FAU Beats Hofstra on Tucker Floater with :02.4 Left

HEMPSTEAD, N.Y. – The way things have gone so far this season, the Florida Atlantic Owls might want to consider switching conferences.

Despite three losses against teams from the West Coast and Pac-12 conferences, and the Patriot League, FAU (3-3) is perfect in three tries against the Colonial Athletic Association.

Following wins against Georgia State (at the World Vision Classic in Seattle) and George Mason (at home, in overtime, over one of this season’s CAA favorites), FAU completed a clean sweep of the trio of its regularly scheduled games with the CAA, as senior reserve guard Alex Tucker made a floater in traffic with just 2.4 seconds left to beat the Hofstra Pride, 62-60, before a sparse crowd of 1,436 at the David S. Mack Sports Complex on Tuesday night.

Not bad for a team hailing from the Sun Belt Conference, a league which hasn’t made much noise in the NCAA tournament while producing an average conference RPI of more than 19 over the past six years. In contrast, the CAA has averaged a league RPI of 12, while sending a pair of teams to the Final Four over that same time period.

Tucker however, made sure that FAU would once again prevail over the CAA, even if senior guard Mike Moore, likewise did all he could down the stretch to try to pull out a win for Hofstra (2-2).

The two guards took over during a frantic final stretch, after each team took its largest leads of the game.

While FAU missed its first seven shots after intermission, Hofstra scored the first four points of the second half to extend a slim halftime lead to a game-high 36-27, with 16:53 left in the game.

Pride head coach Mo Cassara took a time out at that point, one that seemed to serve the Owls a lot better.

FAU head coach Mike Jarvis (who after making his name at George Washington and St. John’s, has turned around the smaller Owls’ program, guiding them from a 6-26 record in his first year at the school two years ago, to a regular season league title last year), changed three players on the floor, including a benching of junior guard Greg Gantt (game-high 21 points in 29 minutes) and Tucker, both of whom Jarvis didn’t put back in the game until the score was later tied.

Primarily with the new lineup, FAU scored the next 13 points during an 18-4 spurt to take its largest lead, 45-40, with 9:45 remaining. Gantt, coming back into the game with Tucker, scored the final five points of the run on a three-pointer and a layup.

A tip-in by senior guard Nathaniel Lester (his only basket in 13 attempts from the floor, while netting just six points, 13.3 points below what he was averaging as the Pride’s second-leading scorer) and a layup by Moore trimmed the Owls’ lead to 45-44, with 8:23 left.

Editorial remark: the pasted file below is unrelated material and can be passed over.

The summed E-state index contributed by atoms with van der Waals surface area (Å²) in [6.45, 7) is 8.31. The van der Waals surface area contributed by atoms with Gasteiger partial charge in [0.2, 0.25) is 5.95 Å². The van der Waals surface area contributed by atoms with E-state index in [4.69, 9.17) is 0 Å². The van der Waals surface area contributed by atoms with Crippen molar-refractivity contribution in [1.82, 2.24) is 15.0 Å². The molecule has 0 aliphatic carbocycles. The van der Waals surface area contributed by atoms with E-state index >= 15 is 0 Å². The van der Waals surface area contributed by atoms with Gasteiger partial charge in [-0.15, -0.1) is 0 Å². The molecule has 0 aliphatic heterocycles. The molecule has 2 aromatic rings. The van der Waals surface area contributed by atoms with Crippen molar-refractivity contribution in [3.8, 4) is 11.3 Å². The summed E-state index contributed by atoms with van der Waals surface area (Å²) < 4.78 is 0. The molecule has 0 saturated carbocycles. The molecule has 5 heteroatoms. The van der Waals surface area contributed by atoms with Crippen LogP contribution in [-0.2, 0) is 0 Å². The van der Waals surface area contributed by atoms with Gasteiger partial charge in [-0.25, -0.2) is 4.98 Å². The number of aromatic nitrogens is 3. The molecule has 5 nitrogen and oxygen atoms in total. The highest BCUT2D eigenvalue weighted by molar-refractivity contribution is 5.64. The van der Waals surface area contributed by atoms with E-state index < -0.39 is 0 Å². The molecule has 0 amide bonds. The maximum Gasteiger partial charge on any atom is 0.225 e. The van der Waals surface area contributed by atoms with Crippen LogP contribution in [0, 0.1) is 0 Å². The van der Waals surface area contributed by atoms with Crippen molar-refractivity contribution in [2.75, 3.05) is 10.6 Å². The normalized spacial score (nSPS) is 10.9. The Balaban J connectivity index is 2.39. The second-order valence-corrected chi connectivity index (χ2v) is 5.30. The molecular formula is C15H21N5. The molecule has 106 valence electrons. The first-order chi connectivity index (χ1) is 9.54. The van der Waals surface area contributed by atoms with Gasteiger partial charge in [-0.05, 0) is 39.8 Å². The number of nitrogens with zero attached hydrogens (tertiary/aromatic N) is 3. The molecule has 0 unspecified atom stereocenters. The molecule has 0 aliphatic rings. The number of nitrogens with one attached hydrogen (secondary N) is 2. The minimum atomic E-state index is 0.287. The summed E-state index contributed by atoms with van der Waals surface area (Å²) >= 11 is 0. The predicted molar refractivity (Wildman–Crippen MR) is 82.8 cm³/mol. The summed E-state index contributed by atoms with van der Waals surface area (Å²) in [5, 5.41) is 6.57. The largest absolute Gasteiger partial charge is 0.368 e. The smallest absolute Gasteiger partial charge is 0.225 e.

Although he wasn’t scoring, Lester had a game-high-tying three steals and grabbed game highs of six offensive rebounds and 12 boards overall, to lead the Pride to a 42-34 rebounding advantage, which included 20-10 on the offensive glass.

After Lester’s basket ended FAU’s run, neither team led by more than two points the rest of the way, as half of the game’s 14 lead changes and half of its ten ties all occurred in the final 6:50, when Tucker and Moore each had big hands in keeping their respective teams in the game.

Moore (team-high 20 points) scored seven of the Pride’s final nine points and Tucker (8 points, game-high 6 assists in 19 minutes) played a major role in all but two of the Owls’ last 13 points, as FAU scored on each of its final six trips, with Tucker scoring the last four of his team’s points.

Following a three-pointer by junior point guard Stevie Mejia (14 points) that gave Hofstra a 51-49 lead, Tucker assisted on consecutive baskets by Gantt.

The Owls had a brief 53-51 lead, but Gantt fouled Moore behind the three-point arc, allowing Moore to sink three foul shots and put the Pride up 54-53, with 2:23 left.

Gantt and Moore then traded baskets before Tucker set Gantt up for a left-corner three-pointer that put FAU back ahead, 58-56, with 1:24 to go.

Reserve sophomore guard Shemiye McClendon (12 points) tied the game, 58-58, on a jumper with one minute remaining, but Tucker, very patiently picking his spot, scored on a nice up-and-over floater down the lane, to move FAU back ahead, 60-58, with 44.7 seconds remaining.

Gantt again fouled Moore, who calmly tied the game again, 60-60, on two free throws with 26.6 seconds left. Moore was perfect at the foul line (9-for-9) for the Pride, which made 87 percent (20-for-23) of its foul shots to hold a decided advantage over the Owls, who made eight free throws in only 11 attempts (72.7 percent).